The Death of the Prince Imperial in Zululand in 1879
By René Chartrand (Documents collected by the author)
Translated by Jonathan House from « Tradition Magazine »
On June 2, 1879, Lord Chelmford, Commander-in-Chief of British troops in South Africa, “regretted to report” to the Secretary of War of the United Kingdom, Lord Stanley, an event that would spread rapidly throughout the world: the death of the prince imperial of France.
The Education of a Prince
Born on March 16, 1856, and baptized with great ceremony in the Cathedral of Notre Dame, Napoleon Eugene Louis Jean Joseph Bonaparte had for godparents His Holiness the Pope and Queen Victoria of England, for the child was the son of the Emperor Napoleon III and the Empress Eugenie. He was the heir to the French Empire. Raised in one of the most prestigious courts in the world, in 1870 he witnessed one of the most unfortunate pages in French history: the campaign that led to the disastrous capitulation of the French Army at Sedan. The Prince Imperial, at the time 14 years of age, accompanied his father during this campaign. Just before the capitulation to the German Army on September 3, the Emperor succeeded in having his son escape, first to Belgium and then to England. The day after the capitulation at Sedan, the Empire fell and the Third Republic was proclaimed. On September 8, the empress joined her son in southern England. On March 20, 1871, the former emperor rejoined them at Chistlehurst after his German captivity. Miserable, ailing, and discouraged, Napoleon III passed away on January 9, 1873.
For his part, the prince imperial was certainly shaken by these reverses of fortune, but he did not lose his courage. Like his father, he was interested in artillery. It was thus natural that he would focus on a military career. In 1872, he was accepted as a cadet at the prestigious artillery school of the British Army at Woolwich, where he was a brilliant student who graduated on February 16, 1875. A commission in a British artillery regiment was inappropriate, given his birth and his political situation. On the other hand, he could serve on the staff. After his godmother, Queen Victoria, expressed a desire to the Duke of Cambridge, commander-in-chief of the British Army, the prince was attached to his headquarters. During the next several years, various rumors concerning him circulated in the upper echelons of British society. Sometimes the stories were of a re-establishment of the imperial regime in France, while at other times they were of royal marriages, for example to Victoria 's youngest daughter, Princess Beatrice. These rumors were false, however.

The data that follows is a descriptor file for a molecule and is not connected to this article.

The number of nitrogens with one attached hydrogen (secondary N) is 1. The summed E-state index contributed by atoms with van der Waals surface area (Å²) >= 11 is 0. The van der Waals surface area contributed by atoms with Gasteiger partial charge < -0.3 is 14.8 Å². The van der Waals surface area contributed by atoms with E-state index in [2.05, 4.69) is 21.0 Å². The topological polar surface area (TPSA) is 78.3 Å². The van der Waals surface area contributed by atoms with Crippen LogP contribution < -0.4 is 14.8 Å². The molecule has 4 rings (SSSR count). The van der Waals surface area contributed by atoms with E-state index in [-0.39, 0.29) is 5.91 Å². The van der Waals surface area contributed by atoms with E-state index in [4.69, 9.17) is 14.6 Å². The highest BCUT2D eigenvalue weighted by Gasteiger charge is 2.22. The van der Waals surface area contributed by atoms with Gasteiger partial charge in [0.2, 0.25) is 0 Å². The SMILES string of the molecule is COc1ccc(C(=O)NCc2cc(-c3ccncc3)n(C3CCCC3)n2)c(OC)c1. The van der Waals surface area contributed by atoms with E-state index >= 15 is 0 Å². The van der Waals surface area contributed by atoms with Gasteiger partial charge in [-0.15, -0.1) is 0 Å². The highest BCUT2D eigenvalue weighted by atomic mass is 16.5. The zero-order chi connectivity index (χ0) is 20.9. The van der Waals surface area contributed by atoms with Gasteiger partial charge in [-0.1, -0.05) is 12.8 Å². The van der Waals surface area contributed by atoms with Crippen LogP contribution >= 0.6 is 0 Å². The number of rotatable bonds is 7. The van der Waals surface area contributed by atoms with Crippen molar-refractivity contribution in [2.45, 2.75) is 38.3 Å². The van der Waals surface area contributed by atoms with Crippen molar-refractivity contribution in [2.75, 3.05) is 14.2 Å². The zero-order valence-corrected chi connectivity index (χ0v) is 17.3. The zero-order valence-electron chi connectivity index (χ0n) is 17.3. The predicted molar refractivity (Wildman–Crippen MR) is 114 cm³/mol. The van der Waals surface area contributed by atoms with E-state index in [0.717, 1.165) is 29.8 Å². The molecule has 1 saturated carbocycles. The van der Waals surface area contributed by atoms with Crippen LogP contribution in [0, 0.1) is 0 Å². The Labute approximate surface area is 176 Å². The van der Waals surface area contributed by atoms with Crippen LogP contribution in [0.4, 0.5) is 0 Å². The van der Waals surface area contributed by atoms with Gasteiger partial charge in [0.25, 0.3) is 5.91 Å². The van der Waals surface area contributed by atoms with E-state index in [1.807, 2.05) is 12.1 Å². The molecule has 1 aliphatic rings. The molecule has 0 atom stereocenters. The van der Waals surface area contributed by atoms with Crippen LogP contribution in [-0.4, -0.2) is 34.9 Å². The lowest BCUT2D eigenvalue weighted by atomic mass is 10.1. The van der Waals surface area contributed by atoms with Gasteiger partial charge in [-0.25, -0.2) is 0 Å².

Despite this mundane existence, punctuated by parades, grand maneuvers, and work in the offices of the general staff, the young prince was nonetheless an officer with an unsatisfied ambition to participate in a true military campaign. This was even more so because, as the years passed, the possibility of returning to France as Napoleon IV became virtually nil, the Third Republic being very popular at home. More than ever, the prince sought to prove himself by a gallant action. It was thus that, on March 31, 1879, he arrived at Durban, in South Africa , furnished with letters of introduction from the Duke of Cambridge and Sir Lintom Simmons, the commandant of the Woolwich school, addressed to Lord Chelmford, general-in-chief in South Africa.
The Zulu War
Despite these excellent letters of introduction, Lord Chelmford spent most of his time in the north with his troops, and did not have time to receive the young prince. At the time, the commanding general of troops in South Africa had to deal with great troubles in the northeastern portion of that large colony. The Zulus were ravaging that area, and particularly the Natal province. The complicated origins of this conflict may be summarized as being a product of British territorial expansion, which brought them into conflict with the empire of the Zulus. Although some Englishmen disdainfully described these warriors as “tribes of savages,” in fact they formed a powerful federation of African nations equipped with a truly remarkable military system unequaled since that of Sparta in ancient Greece.